Stimulus Checks: Joe Biden's $1.9 Trillion Spending Package Includes $1,400 Direct Payments

President-elect Joe Biden plans to propose a $1.9 trillion rescue package to help the U.S. economy during the coronavirus crisis. The package, which could be the biggest since the $2.2 trillion CARES Act passed in March 2020 if it comes to fruition, will include $1,400 direct payments to Americans, reports The New York Times. The most recent stimulus package signed by President Donald Trump in December cost $900 billion and included $600 direct stimulus checks for Americans.

Biden's proposal includes $400 billion to combat the pandemic, including increasing the distribution of the vaccine and helping most schools to reopen within 100 days of the bill passing. It will also include $350 billion to help state and local governments erase budget shortfalls. The $1,400 stimulus checks will also not be the only help for Americans, as higher unemployment benefits, federally mandated paid leave, and more subsidies for child care are included.

When Biden takes office, he will inherit an economy in crisis, a the Labor Department reported that 1.15 million Americans filed for unemployment claims for the first time during the first week of 2021. That was a 25% jump from the previous week. The country also lost 140,000 jobs in December alone. However, Biden will still have to get this new proposal passed by Congress. The high cost might be a problem with Republican senators, an issue that kept any coronavirus package from passing during the summer. Democrats will have a slim majority in the Senate, but only thanks to Vice President-elect Kamala Harris' tiebreaking vote.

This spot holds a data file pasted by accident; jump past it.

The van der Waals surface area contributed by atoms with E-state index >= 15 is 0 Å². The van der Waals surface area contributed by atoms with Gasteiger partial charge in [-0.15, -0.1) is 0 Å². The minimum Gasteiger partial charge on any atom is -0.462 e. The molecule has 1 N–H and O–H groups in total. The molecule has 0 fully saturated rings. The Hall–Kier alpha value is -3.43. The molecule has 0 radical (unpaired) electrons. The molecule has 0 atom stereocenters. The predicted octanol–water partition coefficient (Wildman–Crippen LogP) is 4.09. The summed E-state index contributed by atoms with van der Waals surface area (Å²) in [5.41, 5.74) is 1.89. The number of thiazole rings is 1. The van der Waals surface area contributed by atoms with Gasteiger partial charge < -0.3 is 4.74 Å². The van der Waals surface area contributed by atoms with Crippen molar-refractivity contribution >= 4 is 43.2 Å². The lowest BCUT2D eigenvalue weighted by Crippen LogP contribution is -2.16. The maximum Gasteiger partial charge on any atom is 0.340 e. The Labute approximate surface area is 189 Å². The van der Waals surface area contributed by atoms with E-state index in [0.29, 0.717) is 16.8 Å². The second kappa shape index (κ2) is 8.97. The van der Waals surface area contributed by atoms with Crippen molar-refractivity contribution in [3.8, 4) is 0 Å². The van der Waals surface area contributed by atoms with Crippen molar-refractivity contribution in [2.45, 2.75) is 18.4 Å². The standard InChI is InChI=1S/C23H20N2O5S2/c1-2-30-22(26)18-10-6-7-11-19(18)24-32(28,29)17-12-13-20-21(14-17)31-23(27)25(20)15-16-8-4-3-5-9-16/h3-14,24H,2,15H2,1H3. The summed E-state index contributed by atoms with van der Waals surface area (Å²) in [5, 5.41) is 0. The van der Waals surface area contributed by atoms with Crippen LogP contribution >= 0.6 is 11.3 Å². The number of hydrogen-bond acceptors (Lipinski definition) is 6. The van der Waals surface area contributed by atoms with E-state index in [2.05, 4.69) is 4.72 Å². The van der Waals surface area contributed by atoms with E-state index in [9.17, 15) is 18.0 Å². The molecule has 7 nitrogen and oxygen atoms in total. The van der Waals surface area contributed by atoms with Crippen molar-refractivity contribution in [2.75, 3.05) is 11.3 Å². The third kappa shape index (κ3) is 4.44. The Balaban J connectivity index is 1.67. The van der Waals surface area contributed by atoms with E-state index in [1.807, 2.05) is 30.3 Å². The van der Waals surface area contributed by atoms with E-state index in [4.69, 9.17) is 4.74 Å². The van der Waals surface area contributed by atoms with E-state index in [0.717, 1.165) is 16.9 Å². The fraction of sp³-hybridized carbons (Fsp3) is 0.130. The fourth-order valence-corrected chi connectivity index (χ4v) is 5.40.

The proposal's cost is a sign that Biden wants to have some Republican support, as the Washington Post points out. It is just under $2 trillion, and some Democratic priorities will be held back for later legislation. Senate Minority Leader Chuck Schumer, who will become majority leader soon, asked Biden to propose a stimulus package with a high price tag, sources told the Post. Democratic aides said if Republicans are unwilling to support the package, they could use "budget reconciliation," the same procedure Republicans used to pass the big tax cut bill during Trump's administration. President Barack Obama's Affordable Care Act was also passed using that procedure.

Biden is scheduled to deliver a speech on the proposal at 7:15 p.m. ET Thursday night. The speech comes a day after his predecessor was impeached for a second time, and the Senate could be focusing on the impeachment trial during the first days of Biden's administration. The proposal is also being unveiled as the coronavirus continues to spread at an alarming rate. On Tuesday, the U.S. saw a record number of deaths, with over 4,200 people dead from coronavirus complications in a single day.